Former HP CEO Fiorina enters 2016 race, takes shot at Clinton

Former Hewlett-Packard Co Chief Executive, Carly Fiorina, is interviewed by Robin Roberts on ABC's program 'Good Morning America,' in New York City, May 4, 2015. Former Hewlett-Packard Co Chief Executive Carly Fiorina on Monday announced she is running for president, and took a shot at Democratic front-runner Hillary Clinton, who she said represents a political class that Americans are "disgusted" with. Once one of the most powerful women in American business, Fiorina registers near the bottom of polls of the dozen or so Republican hopefuls and has never held public office. She is positioning herself as an outsider with real-life experience earned through years in the corporate world. Fiorina, 60, said the former first lady and her husband, former President Bill Clinton, belong to an out-of-touch political elite. "She reminds people that there is a huge disconnect between that political class and the hopes and concerns of hard-working Americans everywhere," she told reporters on a … [Read more...]

France, Saudi Arabia: Iran nuclear deal must avoid destabilizing region

Negotiators of Iran and six world powers hold meeting on Iranian nuclear deal at the historic basement of Palais Coburg hotel in Vienna April 24, 2015. France and Saudi Arabia believe that any future deal between Iran and six major powers must ensure not to destabilise the region further and threaten Iran's neighbours, the two countries said ahead of a summit in Riyadh on Tuesday. Saudi Arabia invited French President Francois Hollande, whose country is deemed to have a tough stance in Iran nuclear negotiations, to Riyadh to discuss regional issues with Gulf Arab leaders who fear a rapprochement with Tehran could lead to further detribalization in the region. "France and Saudi Arabia confirmed the necessity to reach a robust, lasting, verifiable, undisputed and binding deal with Iran," President Hollande and Saudi Arabia's King Salman said in a statement after meeting on Monday. "This agreement must not destabilise the security and stability of the region nor threaten the security … [Read more...]

Russian missile sale to Iran involves unseen deals with Israel

Russia's President Vladimir Putin. Last month, when President Vladimir Putin of Russia announced plans to sell a powerful anti-missile system to Iran before the lifting of international sanctions, Israel was quick to join the U.S. in expressing shock and anger. But behind the public announcements is a little-known web of arms negotiations and secret diplomacy. In recent years, Israel and Russia have engaged in a complex dance, with Israel selling drones to Russia while remaining conspicuously neutral toward Ukraine and hoping to stave off Iranian military development. The dance may not be over. Critics of the Russian move say it undermines efforts to apply pressure to Iran by removing one building block of a sanctions regime that will be hard to put back together. It would also enhance Iran’s defenses against a potential U.S. or Israeli attack, as both countries have said they’d consider using force if diplomacy fails. Israeli officials, including Prime Minister … [Read more...]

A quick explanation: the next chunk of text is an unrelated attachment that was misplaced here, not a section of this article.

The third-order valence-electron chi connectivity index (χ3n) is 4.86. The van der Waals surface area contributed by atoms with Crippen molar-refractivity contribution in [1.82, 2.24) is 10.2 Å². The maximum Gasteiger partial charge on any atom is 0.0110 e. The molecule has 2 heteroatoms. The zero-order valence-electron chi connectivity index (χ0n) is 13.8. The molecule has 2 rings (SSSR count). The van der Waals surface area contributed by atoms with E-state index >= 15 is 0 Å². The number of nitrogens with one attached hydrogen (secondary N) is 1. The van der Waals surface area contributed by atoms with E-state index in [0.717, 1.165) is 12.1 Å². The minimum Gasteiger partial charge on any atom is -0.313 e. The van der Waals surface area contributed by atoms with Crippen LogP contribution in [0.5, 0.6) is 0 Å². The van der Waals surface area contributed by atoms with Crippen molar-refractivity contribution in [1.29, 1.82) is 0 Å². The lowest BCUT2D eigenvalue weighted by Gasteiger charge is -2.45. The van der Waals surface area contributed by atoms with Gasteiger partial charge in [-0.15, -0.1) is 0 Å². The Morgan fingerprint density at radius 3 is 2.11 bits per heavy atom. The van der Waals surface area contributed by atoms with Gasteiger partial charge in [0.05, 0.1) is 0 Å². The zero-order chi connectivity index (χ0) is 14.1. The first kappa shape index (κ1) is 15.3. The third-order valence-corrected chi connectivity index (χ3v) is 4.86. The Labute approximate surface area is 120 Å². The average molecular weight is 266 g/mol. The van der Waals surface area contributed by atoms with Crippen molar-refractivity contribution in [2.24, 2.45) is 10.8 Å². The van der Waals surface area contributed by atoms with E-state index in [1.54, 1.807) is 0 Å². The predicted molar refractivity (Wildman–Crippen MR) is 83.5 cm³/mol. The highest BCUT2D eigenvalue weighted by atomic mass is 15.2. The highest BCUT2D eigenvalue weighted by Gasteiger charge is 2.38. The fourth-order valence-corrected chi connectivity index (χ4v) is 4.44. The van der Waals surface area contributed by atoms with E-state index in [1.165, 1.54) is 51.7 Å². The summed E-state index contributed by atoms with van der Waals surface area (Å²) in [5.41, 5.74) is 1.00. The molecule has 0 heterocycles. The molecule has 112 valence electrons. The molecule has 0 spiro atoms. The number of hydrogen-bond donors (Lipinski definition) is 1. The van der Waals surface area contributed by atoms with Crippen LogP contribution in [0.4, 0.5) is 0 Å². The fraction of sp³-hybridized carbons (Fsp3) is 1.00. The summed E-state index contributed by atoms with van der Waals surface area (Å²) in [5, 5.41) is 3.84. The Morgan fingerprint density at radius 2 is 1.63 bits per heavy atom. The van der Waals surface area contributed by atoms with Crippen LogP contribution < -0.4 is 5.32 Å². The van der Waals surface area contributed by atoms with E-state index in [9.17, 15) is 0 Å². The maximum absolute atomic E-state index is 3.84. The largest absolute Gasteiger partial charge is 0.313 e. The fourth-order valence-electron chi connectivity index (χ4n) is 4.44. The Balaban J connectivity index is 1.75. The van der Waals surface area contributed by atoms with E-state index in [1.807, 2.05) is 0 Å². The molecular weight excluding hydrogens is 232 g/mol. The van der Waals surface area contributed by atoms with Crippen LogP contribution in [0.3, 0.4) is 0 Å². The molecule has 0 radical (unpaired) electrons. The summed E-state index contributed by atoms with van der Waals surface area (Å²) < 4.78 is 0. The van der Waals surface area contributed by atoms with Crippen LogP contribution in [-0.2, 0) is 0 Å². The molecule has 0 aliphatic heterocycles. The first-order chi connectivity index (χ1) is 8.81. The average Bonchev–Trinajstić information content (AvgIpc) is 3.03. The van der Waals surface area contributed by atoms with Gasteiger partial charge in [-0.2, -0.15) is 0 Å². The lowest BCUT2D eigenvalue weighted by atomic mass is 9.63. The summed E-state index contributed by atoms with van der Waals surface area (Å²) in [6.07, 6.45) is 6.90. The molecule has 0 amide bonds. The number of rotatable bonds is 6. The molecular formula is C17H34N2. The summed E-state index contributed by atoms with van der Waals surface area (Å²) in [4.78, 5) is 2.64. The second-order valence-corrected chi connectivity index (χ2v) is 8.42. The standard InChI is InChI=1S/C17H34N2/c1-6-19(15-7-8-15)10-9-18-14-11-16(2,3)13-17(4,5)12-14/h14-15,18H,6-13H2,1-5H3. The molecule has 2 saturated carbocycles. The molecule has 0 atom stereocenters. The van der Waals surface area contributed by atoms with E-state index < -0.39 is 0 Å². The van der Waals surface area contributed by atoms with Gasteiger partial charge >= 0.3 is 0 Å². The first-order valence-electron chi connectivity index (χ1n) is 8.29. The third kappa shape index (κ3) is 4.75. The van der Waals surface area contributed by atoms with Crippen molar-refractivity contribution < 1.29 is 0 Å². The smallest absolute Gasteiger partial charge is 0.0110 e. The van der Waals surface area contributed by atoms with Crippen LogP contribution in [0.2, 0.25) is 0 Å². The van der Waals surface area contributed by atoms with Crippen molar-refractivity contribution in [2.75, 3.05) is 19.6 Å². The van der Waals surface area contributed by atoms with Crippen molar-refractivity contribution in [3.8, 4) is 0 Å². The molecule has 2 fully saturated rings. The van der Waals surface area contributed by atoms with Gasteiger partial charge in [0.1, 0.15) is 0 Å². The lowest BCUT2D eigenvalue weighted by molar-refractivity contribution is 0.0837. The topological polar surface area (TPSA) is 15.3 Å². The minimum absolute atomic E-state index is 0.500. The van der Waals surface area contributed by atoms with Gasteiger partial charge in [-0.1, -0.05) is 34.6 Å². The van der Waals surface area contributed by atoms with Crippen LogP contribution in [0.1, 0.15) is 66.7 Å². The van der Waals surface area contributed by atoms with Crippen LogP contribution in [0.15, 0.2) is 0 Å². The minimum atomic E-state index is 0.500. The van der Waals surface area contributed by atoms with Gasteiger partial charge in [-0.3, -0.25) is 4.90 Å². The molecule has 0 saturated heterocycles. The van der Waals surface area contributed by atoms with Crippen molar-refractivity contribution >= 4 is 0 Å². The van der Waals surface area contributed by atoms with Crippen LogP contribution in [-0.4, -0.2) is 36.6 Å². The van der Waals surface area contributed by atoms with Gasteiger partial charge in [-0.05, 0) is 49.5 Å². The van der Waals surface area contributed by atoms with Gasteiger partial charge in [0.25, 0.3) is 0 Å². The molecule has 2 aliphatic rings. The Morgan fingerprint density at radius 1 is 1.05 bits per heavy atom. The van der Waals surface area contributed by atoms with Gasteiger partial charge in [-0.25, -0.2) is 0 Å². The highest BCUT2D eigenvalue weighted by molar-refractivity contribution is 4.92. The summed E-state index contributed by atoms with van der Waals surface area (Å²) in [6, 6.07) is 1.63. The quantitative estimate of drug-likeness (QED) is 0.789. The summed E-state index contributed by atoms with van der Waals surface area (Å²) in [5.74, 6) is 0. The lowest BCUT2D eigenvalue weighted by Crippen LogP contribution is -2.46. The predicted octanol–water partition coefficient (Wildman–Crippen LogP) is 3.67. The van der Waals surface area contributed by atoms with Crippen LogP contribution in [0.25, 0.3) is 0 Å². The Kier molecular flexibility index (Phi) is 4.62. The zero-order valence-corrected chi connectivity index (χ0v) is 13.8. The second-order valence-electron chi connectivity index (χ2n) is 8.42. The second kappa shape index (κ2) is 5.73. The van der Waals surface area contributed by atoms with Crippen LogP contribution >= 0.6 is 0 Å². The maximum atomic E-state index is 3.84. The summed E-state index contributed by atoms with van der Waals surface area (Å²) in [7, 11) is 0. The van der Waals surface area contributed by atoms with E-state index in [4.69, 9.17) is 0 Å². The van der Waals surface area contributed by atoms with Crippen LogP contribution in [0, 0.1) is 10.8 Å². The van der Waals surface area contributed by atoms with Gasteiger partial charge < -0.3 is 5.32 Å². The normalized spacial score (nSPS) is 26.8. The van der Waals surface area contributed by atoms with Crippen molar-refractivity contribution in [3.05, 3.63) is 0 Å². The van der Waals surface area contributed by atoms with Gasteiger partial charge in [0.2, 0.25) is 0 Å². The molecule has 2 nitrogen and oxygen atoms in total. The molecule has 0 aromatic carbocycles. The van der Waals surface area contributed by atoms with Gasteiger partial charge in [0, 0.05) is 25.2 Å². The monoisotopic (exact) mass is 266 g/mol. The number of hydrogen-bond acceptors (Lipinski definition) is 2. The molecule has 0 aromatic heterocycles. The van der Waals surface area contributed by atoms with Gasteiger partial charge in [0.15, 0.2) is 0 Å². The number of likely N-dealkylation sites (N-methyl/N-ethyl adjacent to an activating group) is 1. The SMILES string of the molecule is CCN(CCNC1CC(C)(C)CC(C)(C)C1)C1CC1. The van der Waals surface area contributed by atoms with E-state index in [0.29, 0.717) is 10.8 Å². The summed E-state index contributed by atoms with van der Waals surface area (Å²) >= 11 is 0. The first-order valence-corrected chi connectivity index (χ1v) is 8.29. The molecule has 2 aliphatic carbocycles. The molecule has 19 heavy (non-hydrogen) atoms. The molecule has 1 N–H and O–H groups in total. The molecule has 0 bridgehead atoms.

Merkel defends German intelligence cooperation with NSA

German Chancellor Angela Merkel addresses a news conference after talks with Czech Prime Minister Bohuslav Sobotka at the chancellery in Berlin, Germany, May 4, 2015. Photo: Reuters Chancellor Angela Merkel defended Germany's BND intelligence agency on Monday against accusations it illegally helped the United States spy on officials and firms in Europe. In her first public comments on a scandal that has gripped Germany for weeks, Merkel said it was still unacceptable for friendly nations to spy on each other - a reference to her dismay over reports the NSA had tapped her cell phone up to 2013. She ardently backed BND cooperation with the U.S. National Security Agency in fighting terror even as Germany's top public prosecutor launched an investigation. Spying on behalf of the NSA has upset many in Germany where surveillance is a sensitive issue due to abuses by the Nazis and East German Stasi. "We've quite correctly got controls on the BND in parliament and I consider that to be … [Read more...]

Vietnamese elephant injured by poacher’s snare recovers after treatment

Khajohnpat Boonprasert, an elephant veterinarian from Thailand’s National Elephant Institute, treats the wounds on the male elephant at the Dak Lak Elephant Conservation Center in April. Photo: Ngoc Quyen A young elephant rescued from a poacher's trap in the Central Highlands is currently in better condition after being treated for severe wounds. Dak Lak Province's Elephant Conservation Center said the male, around three years old, was found by residents in the Yok Don National Park in February with trunk and leg wounds. The elephant was then brought to the center for medical treatment. On April 18, Khajohnpat Boonprasert, an elephant veterinarian at Thailand’s National Elephant Institute, and two Thai mahouts arrived at the center to help treat the elephant as requested. They anesthetized the elephant, cleaned the wounds and dressed them. After one week of treatment, the elephant got better. As his wounds start to heal, he walks more easily than before. Pham Van … [Read more...]